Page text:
Previously, Lautrette (and Curtis) et al. demonstrated the effectiveness of a communication strategy at reducing depression, anxiety, and PTSD symptoms in bereaved family members three months after the loss of a loved on in an intensive care unit.  One of the core interventions was a structured family meeting that involved clinicians using the VALUE mnemonic.  While this particular mnemonic was not central to the educational intervention in the JAMA study, the intervention helps trainees gain the skills necessary to accomplish the goals central to the mnemonic.  Why the difference in outcomes, then?  I hypothesize that it comes back to patient selection.  All of the patients in Lautrette were clearly at a pivotal point in their care when the intervention was applied. 

Anecdotes remain powerful 
A critical care fellow sends an email noting that after an impromptu late night family meeting, the nurse commented on how smoothly the meeting went and the resident told her he hoped he could communicate like that one day.  Another fellow sends a text with a report that in a difficult conversation, he made a statement admiring the care the family gave to the patient, and the emotionally charged family calmed down, becoming more able to focus on the difficult conversation at hand.  You observe one of your fellows find a new way to align herself with a patient asking for treatments that won't be beneficial, and she remarks afterwards about how she wasn't doing that just a few weeks before, and how useful she has recently found the new technique.

All of the above fellows participated in a communication course conducted using the Vital Talk teaching methods studied in the JAMA RCT.  Multiple studies (including the recent JPM study linked with this RCT) have now demonstrated change in behavior from this intervention.  It's possible that the change is not long lasting.  If we were to set aside some of the methodological issues of the JAMA RCT and believe the conclusions (no improvement in patient outcomes), it's possible that the trainees didn't have adequate reinforcement to change their behavior permanently.  It's also possible that some of the anecdotal success comes from viewing this as an iterative process with high level learners who are a different audience than the intervention group of the study.  For more on that and further commentary, here's Drew...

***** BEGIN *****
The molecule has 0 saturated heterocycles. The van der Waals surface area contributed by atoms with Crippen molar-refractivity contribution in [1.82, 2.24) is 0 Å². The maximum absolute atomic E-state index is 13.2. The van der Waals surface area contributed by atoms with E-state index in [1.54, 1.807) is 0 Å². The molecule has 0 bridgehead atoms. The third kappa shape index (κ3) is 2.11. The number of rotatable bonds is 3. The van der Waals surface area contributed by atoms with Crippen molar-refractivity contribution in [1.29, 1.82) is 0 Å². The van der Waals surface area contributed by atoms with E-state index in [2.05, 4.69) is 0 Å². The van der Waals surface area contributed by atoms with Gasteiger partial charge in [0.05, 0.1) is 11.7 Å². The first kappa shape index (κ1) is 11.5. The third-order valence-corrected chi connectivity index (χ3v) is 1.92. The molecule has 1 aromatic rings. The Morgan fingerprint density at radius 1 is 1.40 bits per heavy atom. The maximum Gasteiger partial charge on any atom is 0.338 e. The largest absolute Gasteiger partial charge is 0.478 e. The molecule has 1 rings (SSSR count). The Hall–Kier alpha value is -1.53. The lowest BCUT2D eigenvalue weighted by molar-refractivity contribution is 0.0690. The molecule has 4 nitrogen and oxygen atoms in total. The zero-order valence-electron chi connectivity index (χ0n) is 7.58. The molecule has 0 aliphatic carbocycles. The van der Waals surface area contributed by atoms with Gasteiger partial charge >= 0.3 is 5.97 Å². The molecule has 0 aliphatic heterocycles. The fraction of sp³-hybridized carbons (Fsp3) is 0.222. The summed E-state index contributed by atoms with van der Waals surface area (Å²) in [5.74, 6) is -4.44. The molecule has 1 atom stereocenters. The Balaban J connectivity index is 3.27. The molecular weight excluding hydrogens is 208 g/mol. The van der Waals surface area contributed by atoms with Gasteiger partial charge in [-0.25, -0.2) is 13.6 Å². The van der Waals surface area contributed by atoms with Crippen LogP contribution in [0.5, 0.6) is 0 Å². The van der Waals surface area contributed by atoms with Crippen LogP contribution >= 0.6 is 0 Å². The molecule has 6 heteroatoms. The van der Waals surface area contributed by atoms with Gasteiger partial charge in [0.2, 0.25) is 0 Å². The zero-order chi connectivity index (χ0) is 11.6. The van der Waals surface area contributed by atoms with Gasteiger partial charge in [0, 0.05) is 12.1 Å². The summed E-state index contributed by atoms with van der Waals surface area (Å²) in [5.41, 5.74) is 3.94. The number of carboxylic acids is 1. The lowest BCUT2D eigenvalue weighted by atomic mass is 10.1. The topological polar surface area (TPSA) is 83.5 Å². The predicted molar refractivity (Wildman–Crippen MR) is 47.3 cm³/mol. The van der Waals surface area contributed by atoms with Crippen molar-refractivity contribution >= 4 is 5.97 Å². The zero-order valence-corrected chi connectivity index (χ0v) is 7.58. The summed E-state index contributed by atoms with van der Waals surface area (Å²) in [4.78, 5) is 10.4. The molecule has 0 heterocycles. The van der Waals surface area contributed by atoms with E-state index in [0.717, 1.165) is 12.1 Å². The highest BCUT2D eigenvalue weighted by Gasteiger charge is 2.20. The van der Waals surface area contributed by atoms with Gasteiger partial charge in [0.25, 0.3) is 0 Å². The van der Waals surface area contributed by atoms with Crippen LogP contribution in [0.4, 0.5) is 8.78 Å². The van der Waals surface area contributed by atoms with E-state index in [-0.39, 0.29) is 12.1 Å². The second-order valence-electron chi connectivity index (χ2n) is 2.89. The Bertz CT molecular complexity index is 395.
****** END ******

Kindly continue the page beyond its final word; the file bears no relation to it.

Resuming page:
Like Lyle, I have been trained in and use the techniques used by the Oncotalk/Vitaltalk crowd, and, via first-hand experience, strongly believe they are effective in improving the quality of communication. I watch communication skill acquisition happen rapidly, in a way that is nearly giddying (as an educator) to watch. In my own fellows, I perceive that these improvements have a lasting effect on the level/quality of my fellows' communication skills. So, for me, it was disheartening to see such a well-designed study of these techniques be so 'negative.' Admittedly, my first-hand experience with this is has been so positive that I find it nearly impossible to believe that the techniques aren't effective.

That said, as I have thought about this investigation, one of my conclusions is that perhaps the reason I perceive the techniques to be so effective is that I have been using them, myself, to train palliative care fellows (not medical interns). My fellows 1) are physicians who are very, very motivated towards excellence in physician-patient/family communication, and 2) after the Vitaltalk-style workshop they continue to have close supervision and feedback from me and my faculty on their communication. Effective, empathetic, patient-centered communication is a huge, explicit part of their curriculum, as opposed to ineffective, aloof, and pathology-centered communication being a huge part of the "hidden curriculum" as it is for too many other medical trainees. I think it's possible that those phenomena may, in part, explain the disconnect between the apparent ineffectiveness of the Curtis trial vs my own experience with these training methods.

I'll also note that I don't necessarily believe patients are the best judge of physician communication quality. Certainly, patient satisfaction with physician communication cannot be the sole measure of quality (note: I'm not suggesting that the Curtis trial judged the quality of communication uni-dimensionally). I am reminded of the CanCORS study, which showed patients with metastatic lung or colon cancer who did not understand that their chemotherapy was not going to cure them, were more satisfied with their oncologists' communication than patients who were better informed. Sobering stuff.

Conclusion